We all benefit from a break from work. So why is it that we often bring our laptops, cellphones and other workplace items with us on vacation?
A hilarious graph published by PHD Comics helps to put things into perspective:
As we’ve written before, the best vacation is one where no cords are allowed, which will help improve improve employee satisfaction. Yet it’s difficult for people to unplug and head out of town stress-free. Why is that?
Much of the problem has to do with the way we perceive work. We often confuse productivity with activity. We sometimes think that working means doing something not necessarily doing something which advances the organization. Every minute we are away from the office can feel like our position or our business is slipping away. Therefore, we feel the urge to check email, make phone calls and read reports while sitting on the beach. This does not make for a good vacation.
Our small business consultants know it’s essential to take breaks at work, whether that’s to surf your favorite websites or even to visit the restroom, it will increase improve employee satisfaction. A vacation is just a longer form of a break to relax and recharge, and you should do your best to stay off your phone and your computer while you are away. When you return, you’re likely to discover that the world did not end. You’ll probably realize that you exaggerated the amount of work that piled up. And you’ll see that your coworkers did their best to keep the organization humming along in your absence.
This is a disturbing trend that doesn’t seem to be getting better with time. According to TIME, the youngest generation of workers seems to be the worst about working while on vacation.
This week, the Boston Globe called attention to the results of a survey conducted for Alamo Rent a Car, which indicates that even when Americans do take vacation days, to a disturbing degree they often aren’t truly taking these days off from work. Not entirely anyway. The survey reports:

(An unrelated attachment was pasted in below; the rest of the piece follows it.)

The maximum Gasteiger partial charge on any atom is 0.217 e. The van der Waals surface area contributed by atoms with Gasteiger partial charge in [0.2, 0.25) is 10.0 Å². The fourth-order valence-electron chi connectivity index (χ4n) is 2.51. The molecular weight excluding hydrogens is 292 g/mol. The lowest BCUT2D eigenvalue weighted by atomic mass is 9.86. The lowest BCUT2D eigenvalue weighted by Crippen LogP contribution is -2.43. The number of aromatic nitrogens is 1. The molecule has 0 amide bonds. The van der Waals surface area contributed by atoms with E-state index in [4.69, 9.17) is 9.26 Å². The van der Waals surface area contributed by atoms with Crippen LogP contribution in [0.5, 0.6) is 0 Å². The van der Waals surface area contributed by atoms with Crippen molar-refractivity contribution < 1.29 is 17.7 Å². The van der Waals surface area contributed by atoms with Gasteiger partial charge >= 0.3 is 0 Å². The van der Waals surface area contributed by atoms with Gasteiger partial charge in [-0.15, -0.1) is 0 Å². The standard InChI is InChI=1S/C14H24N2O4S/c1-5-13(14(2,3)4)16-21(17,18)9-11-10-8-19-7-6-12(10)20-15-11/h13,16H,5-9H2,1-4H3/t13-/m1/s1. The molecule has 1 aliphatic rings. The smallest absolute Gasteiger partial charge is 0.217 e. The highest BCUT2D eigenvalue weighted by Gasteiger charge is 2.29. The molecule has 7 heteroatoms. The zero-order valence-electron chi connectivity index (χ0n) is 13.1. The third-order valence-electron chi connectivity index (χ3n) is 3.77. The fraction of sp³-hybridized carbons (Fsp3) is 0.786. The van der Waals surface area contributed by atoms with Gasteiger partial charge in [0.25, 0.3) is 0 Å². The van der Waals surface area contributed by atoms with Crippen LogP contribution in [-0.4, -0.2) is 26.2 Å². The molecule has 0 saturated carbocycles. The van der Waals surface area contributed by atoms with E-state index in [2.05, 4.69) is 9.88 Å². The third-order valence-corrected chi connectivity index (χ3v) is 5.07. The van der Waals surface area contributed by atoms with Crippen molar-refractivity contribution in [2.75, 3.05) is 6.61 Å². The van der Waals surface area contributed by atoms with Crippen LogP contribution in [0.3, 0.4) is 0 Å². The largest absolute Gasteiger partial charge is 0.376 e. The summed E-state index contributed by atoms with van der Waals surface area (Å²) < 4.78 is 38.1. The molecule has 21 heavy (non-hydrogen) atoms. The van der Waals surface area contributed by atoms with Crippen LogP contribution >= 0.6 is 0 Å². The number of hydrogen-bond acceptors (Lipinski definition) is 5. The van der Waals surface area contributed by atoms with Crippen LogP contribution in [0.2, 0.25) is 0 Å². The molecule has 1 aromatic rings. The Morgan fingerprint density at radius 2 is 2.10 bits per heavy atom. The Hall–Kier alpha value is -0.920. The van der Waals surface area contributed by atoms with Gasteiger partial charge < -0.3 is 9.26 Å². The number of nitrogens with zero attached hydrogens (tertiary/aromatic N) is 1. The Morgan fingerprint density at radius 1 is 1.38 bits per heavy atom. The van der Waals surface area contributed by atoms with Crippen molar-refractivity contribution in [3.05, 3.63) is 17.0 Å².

Thirty-five percent of millennials reported that they worked every day of their vacations, and felt less productive when they returned.
That’s right: More than one-third of millennial workers say never actually take an entire day off. Ever. At some point every day during their “vacations,” they work.
In previous studies, six out of ten employees admitted that they’ve conducted some work on a recent vacation. But millennials appear to be the group most compelled to stay plugged in and productive each and every day, no matter if they’re supposedly not working that week.
We’re not talking about the “workcation” trend covered recently by the Wall Street Journal, in which employees work remotely from a vacation destination. Instead, people—young people in particular—are working during times that are, on paper at least, full-fledged vacations. And as Deborah Good, a human resources management professor at the University of Pittsburgh, told the WSJ, there is a problem if employees are pressured into never truly disconnecting from work: “There may be a backlash among employees if they feel they must work all the time and can’t ever have a real vacation.”
The next time you go on vacation, make a concerted effort to be both mentally and physically away from work. Leave your business professional attire in your closet and your business equipment at your desk at the office. Tell your colleagues that you won’t be available, even for emergencies, because you trust them to be able to handle whatever might come up. Focus on taking care of yourself so that you can take care of your responsibilities when you return. That’s the essence of a stress-free vacation: ensuring that you don’t have to worry about work.
For more information about how to de-stress and properly set yourself up for a relaxing vacation, contact the business improvement consultants at AccelaWork today!